Mel’s meditation walked us up into the mountains, visualizing the day, the place we had planned to visit. How do our feelings impact a day in the mountains? This sense of what’s on your mind and how it relates to your actions on snow can help you communicate clearly with partners. Self-awareness, communication, and everyone on the same mental page equals safer days and more fun.

Wasatch Range, UT. FOW: Melissa Gill // Photo: Mack Lambert (@mountainsforbreakfastt)


The ultimate goal is to be present and functional when choices arise. This of course extends well beyond the skin track…  

Like backcountry skiing, these are not simple skills. Find a practice that works for you, a simple mediation app, an in-person class, or an online guided video that can help you start to build these techniques into your life, like the preseason lifting, running, and trip planning.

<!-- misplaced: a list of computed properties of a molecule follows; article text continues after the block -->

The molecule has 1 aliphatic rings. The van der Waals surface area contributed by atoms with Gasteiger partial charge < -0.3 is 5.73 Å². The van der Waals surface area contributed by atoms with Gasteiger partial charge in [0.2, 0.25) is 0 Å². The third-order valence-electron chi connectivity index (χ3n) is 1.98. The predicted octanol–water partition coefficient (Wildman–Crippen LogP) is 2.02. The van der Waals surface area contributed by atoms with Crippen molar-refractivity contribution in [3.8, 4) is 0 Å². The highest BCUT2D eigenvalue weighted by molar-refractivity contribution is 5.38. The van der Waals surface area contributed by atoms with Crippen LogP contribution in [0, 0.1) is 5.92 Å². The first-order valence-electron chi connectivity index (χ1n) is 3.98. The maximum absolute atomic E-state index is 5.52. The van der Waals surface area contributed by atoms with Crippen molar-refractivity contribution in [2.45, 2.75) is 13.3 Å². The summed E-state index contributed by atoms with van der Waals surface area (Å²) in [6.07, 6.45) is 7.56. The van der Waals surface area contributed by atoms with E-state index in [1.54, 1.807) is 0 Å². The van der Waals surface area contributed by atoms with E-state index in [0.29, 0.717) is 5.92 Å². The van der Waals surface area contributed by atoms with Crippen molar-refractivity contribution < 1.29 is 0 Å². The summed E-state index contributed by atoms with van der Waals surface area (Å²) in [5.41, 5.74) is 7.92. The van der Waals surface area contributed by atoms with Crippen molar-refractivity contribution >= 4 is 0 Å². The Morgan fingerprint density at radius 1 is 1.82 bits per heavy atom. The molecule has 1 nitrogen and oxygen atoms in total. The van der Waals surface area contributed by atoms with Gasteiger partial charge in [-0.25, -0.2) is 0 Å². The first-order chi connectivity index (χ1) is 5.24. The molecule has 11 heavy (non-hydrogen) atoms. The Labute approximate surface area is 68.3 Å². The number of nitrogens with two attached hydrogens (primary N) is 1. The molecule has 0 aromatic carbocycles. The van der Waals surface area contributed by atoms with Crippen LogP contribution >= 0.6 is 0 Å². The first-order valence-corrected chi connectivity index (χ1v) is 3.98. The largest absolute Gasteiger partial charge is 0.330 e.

We stay out of trouble in the mountains by paying attention to our surroundings and communicating effectively. Practices like meditation, breathing exercises, and yoga can be tools to be more present and do that better. We’re not in control of the mountains, the snow, or the weather, but we can control our own thoughts and decisions. Building these skills can help grow a safer, more functional mountain mindset—and hopefully more fun shredding with our friends.

As supplement to this piece, Mel has recorded four meditation exercises specifically for backcountry travel. Take a few moments to get grounded and check in with yourself before your next tour.